Since 1958, when Japan chose to give official development assistance (ODA) to India—its first to any country—Indo-Japanese relations have moved steadily along, with the exception of the immediate aftermath of the Pokhran nuclear tests of 1998. India has been one of the largest recipients of ODA, receiving approximately $36 billion in the past few years alone. The recent visit of Japanese Prime Minister Shinzo Abe to India, which resulted in a number of deals and partnership accords, made news not just in India, but even abroad. And, it isn’t the $12-billion Make in India fund to encourage Japanese investments or the $12-billion package for India’s first bullet train project, but the agreement to pursue a civil nuclear arrangement that marks a significant shift in Japan’s nuclear beliefs and is proof of the new strategic equation between the two countries.
No wonder Abe made it clear that the nuclear deal and seven other deals inked during his visit are not just about economic choices, but are also security choices for Japan, as Tokyo has been watching warily how China has resorted to deep-pocket diplomacy for its One Belt, One Road initiative, which would build roads, airports, power projects and railway systems across Eurasia and the Indo-Pacific region. Chinese President Xi Jinping has put his weight behind the initiative, as China outbid Japan for big infrastructural projects in southeast Asia. Worse still, India joined the Chinese-backed $100-billion Asian Infrastructure Investment Bank and the $50-billion BRICS banking initiative led by China, even as Japan watched from the sidelines with growing concern.
But this doesn’t mean that all is hunky-dory between Delhi and Beijing. Indian policy makers watch nervously how China surrounds India with formidable infrastructure projects in Myanmar, Tibet and now in Pakistan, while still enjoying enormous advantages in bilateral trade with India. Sino-Indian trade has grown more than 20 times in the past decade, but the trade gap between the two countries stands at $35 billion in favour of China. What India needs is a counter to China as an investment partner and this is where Japan, having learnt its lesson in southeast Asia, has stepped in. Analysts are of the view that Japanese investments could help the Indian economy just as it did for the Asian tigers like South Korea, Hong Kong and Taiwan and the ASEAN group including Singapore, Indonesia and Malaysia in the 1990s, and help India’s economy take off.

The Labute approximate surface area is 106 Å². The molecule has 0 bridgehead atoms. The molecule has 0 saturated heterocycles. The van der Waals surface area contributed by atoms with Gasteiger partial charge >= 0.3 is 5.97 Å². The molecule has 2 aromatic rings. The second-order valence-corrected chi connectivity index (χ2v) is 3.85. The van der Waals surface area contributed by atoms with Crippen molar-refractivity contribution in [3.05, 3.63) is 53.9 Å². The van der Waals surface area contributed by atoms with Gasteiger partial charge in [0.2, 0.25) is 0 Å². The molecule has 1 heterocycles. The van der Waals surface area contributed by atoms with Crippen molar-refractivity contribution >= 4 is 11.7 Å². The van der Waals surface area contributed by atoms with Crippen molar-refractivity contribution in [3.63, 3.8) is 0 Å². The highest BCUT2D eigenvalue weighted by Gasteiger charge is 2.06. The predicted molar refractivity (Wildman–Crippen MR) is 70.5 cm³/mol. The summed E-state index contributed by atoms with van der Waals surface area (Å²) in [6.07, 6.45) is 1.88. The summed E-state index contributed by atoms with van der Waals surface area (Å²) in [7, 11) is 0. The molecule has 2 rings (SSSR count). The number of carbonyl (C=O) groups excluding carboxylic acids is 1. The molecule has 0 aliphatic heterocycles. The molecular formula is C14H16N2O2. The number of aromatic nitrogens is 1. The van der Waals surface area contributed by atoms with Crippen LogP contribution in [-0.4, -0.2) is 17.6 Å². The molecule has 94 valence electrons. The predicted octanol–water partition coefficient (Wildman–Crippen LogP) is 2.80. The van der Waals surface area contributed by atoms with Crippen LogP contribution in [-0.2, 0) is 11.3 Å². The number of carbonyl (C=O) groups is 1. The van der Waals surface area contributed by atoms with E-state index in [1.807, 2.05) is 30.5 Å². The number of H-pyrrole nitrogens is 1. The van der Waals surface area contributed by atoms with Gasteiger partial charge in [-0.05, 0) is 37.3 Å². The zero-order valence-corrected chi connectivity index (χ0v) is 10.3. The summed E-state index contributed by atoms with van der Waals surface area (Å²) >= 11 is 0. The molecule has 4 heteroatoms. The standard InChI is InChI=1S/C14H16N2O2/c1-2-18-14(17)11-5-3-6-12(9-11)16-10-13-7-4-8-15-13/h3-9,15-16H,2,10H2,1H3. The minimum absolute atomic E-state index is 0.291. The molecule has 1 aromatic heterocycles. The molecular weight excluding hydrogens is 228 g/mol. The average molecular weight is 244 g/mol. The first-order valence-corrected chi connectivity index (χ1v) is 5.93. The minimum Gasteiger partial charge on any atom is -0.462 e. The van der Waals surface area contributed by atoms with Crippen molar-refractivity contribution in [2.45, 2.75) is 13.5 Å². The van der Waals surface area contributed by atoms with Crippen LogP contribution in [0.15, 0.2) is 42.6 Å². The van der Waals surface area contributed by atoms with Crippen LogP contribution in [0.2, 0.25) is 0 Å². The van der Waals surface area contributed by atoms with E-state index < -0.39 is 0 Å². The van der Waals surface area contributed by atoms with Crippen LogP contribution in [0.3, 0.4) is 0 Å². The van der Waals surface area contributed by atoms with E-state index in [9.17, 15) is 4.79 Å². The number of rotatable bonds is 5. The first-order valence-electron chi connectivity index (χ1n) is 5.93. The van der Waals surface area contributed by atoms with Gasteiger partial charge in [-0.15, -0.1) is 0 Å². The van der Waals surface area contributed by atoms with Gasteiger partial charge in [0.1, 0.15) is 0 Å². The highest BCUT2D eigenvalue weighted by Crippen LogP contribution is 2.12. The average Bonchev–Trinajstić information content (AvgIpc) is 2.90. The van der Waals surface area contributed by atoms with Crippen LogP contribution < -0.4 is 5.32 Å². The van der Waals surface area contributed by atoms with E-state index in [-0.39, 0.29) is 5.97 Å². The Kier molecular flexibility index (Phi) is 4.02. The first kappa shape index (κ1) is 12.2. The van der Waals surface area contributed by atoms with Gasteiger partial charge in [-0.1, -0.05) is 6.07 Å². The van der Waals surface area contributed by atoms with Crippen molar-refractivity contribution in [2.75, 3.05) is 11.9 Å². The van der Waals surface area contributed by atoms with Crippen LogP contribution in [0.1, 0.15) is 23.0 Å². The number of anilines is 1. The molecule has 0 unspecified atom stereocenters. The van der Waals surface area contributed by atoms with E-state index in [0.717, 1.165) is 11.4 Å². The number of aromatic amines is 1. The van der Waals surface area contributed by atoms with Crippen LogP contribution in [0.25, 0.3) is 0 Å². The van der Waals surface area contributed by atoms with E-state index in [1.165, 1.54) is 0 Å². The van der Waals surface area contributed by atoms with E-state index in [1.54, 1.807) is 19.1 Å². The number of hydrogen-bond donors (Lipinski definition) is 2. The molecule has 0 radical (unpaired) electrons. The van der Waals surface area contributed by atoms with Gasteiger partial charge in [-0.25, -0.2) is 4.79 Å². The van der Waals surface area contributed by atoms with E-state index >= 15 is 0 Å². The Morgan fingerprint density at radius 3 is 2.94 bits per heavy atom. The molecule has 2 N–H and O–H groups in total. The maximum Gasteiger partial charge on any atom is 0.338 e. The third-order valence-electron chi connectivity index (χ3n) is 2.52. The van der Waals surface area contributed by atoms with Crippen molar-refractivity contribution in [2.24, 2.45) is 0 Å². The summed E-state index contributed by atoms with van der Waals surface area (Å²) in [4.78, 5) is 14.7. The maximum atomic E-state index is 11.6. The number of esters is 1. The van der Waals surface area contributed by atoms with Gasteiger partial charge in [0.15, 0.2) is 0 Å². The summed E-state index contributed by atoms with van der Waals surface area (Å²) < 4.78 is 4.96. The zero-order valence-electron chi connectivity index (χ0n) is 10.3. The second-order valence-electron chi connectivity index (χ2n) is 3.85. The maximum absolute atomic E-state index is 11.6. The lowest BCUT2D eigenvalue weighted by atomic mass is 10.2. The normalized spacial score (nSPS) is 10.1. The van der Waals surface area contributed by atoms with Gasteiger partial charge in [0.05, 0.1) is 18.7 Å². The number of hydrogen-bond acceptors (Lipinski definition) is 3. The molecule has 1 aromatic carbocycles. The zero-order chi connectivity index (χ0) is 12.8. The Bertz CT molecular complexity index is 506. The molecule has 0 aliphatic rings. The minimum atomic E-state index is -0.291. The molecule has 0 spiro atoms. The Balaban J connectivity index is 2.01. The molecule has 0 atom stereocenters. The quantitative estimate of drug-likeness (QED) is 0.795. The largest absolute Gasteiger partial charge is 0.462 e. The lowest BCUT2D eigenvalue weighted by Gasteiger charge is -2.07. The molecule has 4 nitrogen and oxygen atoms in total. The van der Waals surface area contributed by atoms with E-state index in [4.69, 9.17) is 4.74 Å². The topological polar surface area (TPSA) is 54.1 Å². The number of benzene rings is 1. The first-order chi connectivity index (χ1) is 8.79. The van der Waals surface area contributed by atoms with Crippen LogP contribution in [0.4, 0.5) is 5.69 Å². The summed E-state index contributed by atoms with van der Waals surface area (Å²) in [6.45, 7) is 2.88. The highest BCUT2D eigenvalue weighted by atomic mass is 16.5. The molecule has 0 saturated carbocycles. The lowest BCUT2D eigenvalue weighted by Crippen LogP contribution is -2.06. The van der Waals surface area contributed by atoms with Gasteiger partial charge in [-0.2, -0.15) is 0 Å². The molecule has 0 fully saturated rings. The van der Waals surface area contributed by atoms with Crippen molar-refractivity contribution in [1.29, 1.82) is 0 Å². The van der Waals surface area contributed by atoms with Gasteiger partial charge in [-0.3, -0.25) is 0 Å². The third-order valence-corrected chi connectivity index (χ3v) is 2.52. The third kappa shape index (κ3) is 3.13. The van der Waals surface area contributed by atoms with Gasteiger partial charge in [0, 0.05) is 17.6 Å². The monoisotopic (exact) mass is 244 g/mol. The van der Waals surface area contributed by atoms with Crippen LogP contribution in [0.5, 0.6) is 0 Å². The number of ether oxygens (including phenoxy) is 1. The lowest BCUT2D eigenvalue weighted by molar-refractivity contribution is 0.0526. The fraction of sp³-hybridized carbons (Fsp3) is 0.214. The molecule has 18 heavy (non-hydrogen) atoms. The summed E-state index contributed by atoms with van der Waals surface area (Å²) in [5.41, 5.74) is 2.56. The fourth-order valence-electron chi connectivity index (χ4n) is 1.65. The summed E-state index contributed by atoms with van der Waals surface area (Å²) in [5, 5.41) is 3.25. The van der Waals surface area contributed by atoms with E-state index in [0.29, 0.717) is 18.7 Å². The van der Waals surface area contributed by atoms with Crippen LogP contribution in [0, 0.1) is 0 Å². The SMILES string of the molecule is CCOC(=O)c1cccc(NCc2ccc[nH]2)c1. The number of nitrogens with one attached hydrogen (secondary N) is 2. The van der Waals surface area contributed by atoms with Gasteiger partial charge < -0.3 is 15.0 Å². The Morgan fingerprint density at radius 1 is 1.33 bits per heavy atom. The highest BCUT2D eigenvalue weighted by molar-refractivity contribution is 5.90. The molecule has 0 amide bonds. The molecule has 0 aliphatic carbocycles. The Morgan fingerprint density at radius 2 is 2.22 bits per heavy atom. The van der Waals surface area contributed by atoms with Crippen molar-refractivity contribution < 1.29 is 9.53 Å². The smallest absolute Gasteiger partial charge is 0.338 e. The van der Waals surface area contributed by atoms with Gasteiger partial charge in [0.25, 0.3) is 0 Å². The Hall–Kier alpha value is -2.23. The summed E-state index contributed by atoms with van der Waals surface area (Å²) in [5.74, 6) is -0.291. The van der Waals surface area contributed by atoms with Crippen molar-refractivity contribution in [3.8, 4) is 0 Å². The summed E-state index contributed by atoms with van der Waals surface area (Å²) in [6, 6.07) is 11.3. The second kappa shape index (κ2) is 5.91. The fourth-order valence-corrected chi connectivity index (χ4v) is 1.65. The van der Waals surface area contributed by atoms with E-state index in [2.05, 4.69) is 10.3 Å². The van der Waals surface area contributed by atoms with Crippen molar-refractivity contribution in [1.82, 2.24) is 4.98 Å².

What Japan would perhaps like in lieu is a strategic-military partnership with India to counter China’s aggressive behaviour in Asia. In the South China Sea, Beijing has been ignoring the established laws and conventions of the seas and laying claim over islands and atolls by establishing military bases on land it has reclaimed. The US and countries like the Philippines and Vietnam oppose this. Over the past two years, Japan has shown that it is not averse to challenging Beijing’s land grab policies, by confronting it over the Senkaku islands in the East China sea. Under Abe, Japan is moving towards becoming a normal military power unencumbered by its constitutional limitations on the use of force. India has the naval capability to unsettle China’s designs in the South China Sea. But the question is how far will New Delhi go to contest the Chinese drive to dominate Asia.